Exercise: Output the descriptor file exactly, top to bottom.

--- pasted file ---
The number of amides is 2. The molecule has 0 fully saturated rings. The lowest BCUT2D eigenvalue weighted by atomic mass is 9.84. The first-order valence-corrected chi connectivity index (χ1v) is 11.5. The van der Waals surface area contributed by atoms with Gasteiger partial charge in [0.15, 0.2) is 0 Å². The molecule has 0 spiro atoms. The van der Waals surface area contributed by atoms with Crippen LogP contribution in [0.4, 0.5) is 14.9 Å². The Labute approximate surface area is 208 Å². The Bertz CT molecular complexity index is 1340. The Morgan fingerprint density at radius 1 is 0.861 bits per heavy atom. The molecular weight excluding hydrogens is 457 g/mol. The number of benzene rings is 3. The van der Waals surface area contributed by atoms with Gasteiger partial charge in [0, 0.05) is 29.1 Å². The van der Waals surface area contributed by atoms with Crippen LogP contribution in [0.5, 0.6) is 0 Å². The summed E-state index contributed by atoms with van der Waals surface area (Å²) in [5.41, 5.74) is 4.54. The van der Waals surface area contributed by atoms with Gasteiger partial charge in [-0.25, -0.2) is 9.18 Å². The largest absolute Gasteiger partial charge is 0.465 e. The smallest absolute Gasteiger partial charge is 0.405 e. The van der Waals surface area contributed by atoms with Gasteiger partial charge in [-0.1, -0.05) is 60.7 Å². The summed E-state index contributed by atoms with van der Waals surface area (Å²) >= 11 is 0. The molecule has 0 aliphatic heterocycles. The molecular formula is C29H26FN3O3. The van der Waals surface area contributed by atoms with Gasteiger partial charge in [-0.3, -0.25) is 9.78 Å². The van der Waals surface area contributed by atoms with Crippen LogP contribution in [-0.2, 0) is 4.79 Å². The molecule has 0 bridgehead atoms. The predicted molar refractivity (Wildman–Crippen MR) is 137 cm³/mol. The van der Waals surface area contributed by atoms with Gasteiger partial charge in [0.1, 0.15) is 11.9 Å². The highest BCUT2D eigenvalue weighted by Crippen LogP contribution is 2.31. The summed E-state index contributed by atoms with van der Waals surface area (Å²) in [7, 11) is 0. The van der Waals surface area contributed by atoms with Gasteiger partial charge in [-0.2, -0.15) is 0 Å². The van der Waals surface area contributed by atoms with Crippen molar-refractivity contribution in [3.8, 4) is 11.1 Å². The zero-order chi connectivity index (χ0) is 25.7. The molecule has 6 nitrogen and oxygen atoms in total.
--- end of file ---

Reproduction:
The number of amides is 2. The molecule has 0 fully saturated rings. The lowest BCUT2D eigenvalue weighted by atomic mass is 9.84. The first-order valence-corrected chi connectivity index (χ1v) is 11.5. The van der Waals surface area contributed by atoms with Gasteiger partial charge in [0.15, 0.2) is 0 Å². The molecule has 0 spiro atoms. The van der Waals surface area contributed by atoms with Crippen LogP contribution in [0.4, 0.5) is 14.9 Å². The Labute approximate surface area is 208 Å². The Bertz CT molecular complexity index is 1340. The Morgan fingerprint density at radius 1 is 0.861 bits per heavy atom. The molecular weight excluding hydrogens is 457 g/mol. The number of benzene rings is 3. The van der Waals surface area contributed by atoms with Gasteiger partial charge in [0, 0.05) is 29.1 Å². The van der Waals surface area contributed by atoms with Crippen LogP contribution in [0.5, 0.6) is 0 Å². The summed E-state index contributed by atoms with van der Waals surface area (Å²) in [5.41, 5.74) is 4.54. The van der Waals surface area contributed by atoms with Gasteiger partial charge in [-0.25, -0.2) is 9.18 Å². The largest absolute Gasteiger partial charge is 0.465 e. The smallest absolute Gasteiger partial charge is 0.405 e. The van der Waals surface area contributed by atoms with Gasteiger partial charge in [-0.1, -0.05) is 60.7 Å². The summed E-state index contributed by atoms with van der Waals surface area (Å²) >= 11 is 0. The molecule has 0 aliphatic heterocycles. The molecular formula is C29H26FN3O3. The van der Waals surface area contributed by atoms with Gasteiger partial charge in [-0.3, -0.25) is 9.78 Å². The van der Waals surface area contributed by atoms with Crippen LogP contribution in [-0.2, 0) is 4.79 Å². The molecule has 0 bridgehead atoms. The predicted molar refractivity (Wildman–Crippen MR) is 137 cm³/mol. The van der Waals surface area contributed by atoms with Gasteiger partial charge in [0.1, 0.15) is 11.9 Å². The highest BCUT2D eigenvalue weighted by Crippen LogP contribution is 2.31. The summed E-state index contributed by atoms with van der Waals surface area (Å²) in [7, 11) is 0. The van der Waals surface area contributed by atoms with Gasteiger partial charge in [-0.2, -0.15) is 0 Å². The van der Waals surface area contributed by atoms with Crippen molar-refractivity contribution in [3.8, 4) is 11.1 Å². The zero-order chi connectivity index (χ0) is 25.7. The molecule has 6 nitrogen and oxygen atoms in total.